Dysmey Blog Archives  >  long mid-may week

long mid-may week

It has been a long week, almost wholly concentrated on this past Wednesday.

permanent crown

I took the day off this past Wednesday in order to get the new permanent crown put on my lower right front molar. No Novocain was used this time, although the dentin needed to be desensitized because I was feeling tinges of pain coming from there while the dentist was removing the aluminum crown and installing the permanent one.

The temporary crown did the job, but I could feel the pain when the crown came in contact with anything metal like a fork. The permanent crown transmits no heat or touch. It wears like enamel and does not wear out the teeth above it. It is resistant to the acids from germ-metabolized sugar, although it would be folly to let plaque form around it. And, despite its metal content, it is cheaper than its alternative, porcelain.

I also got a teeth cleaning after the crown was in place. I will pass on the chores I did after the dentist's visit.

local paper

I visited the local newspaper to pay off the bill for the advertisement for last year's Museum Days book sale, which the library friends group supposedly did not pay for. I learned from the secretary, whom I personally know, that the group did pay for it. I also found that the dispute between the paper and the library friends group (and the board) is more a matter of different assumptions of what the paper is supposed to be.

I think the real problem is that the library friends group, director and board think that the Madison-Grant Shopper (not the paper's real name, but might as well be called that à la The Simpsons) ought to work like a real newspaper. But it is not a real newspaper: It overly relies on advertisements, since it is mailed out for free.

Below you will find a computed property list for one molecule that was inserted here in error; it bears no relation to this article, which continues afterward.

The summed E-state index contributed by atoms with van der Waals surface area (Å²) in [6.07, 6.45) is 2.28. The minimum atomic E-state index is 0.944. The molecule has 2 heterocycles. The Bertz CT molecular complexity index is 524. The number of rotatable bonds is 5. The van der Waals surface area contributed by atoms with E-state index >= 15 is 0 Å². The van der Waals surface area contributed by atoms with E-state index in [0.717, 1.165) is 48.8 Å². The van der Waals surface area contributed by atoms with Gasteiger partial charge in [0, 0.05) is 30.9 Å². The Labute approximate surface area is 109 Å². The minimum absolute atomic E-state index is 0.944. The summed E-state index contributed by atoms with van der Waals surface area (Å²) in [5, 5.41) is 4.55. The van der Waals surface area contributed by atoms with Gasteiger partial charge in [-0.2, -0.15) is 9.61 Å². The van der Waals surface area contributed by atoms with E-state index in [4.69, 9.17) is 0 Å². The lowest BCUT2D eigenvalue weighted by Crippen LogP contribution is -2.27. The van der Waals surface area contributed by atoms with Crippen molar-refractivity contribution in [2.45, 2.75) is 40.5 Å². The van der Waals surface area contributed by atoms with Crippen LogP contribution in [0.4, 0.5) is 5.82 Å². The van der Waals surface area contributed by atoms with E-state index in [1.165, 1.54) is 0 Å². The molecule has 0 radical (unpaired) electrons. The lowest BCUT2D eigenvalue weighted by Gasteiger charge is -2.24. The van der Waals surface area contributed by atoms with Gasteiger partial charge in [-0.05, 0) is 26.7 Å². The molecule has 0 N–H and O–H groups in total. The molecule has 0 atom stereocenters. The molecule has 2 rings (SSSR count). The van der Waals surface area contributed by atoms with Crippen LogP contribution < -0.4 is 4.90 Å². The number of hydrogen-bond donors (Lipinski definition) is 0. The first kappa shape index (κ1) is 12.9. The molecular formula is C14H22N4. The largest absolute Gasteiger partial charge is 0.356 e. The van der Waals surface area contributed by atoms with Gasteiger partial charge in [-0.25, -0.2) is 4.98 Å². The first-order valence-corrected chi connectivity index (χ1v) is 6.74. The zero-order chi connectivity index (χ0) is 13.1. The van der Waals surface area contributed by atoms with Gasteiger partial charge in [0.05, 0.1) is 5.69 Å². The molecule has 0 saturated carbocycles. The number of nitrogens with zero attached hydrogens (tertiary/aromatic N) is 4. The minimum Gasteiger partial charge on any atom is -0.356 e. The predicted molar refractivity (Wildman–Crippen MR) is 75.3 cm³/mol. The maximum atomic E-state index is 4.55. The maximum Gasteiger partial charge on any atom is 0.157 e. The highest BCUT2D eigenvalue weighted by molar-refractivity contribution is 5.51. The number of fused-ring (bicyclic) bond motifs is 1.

The editor can't make The M-G Shopper all ads, or the locals would refuse to read it. But he runs it on the assumption that something is news only after it has taken place, and that all events must be posted and paid for by the Monday before the next release. The only exceptions are for town board and school board meetings.

about the library

The library board is appointed, not elected, so I suppose it does not count as an exception to the editor's policies. But at least we know what we are doing and do not fight amongst ourselves. :) Oh, yeah, the new library is paid for now, and its renovations are coming along just fine. It should be ready to open by the end of August or the first week of September.

town crazies

I also learned that the person who reported on the last town board meeting got the interim town marshal wrong. She wrote that it was one of the board members who got the post. But the guy, I learned, is disabled and could not assume the post even if he wanted it. The real appointee was the father of the marshal who was forced out months ago for reasons unknown (apart from the State Police and FBI investigating him). It is kind of nonsensical, isn't it: The board passed an anti-nepotism ordinance; then hired the father of the guy that spurred passage of that ordinance; and then kept delaying the appointment of a permanent marshal, prompting the most vocal member of the board to raise a ruckus. The issue has spilled into the Marion paper.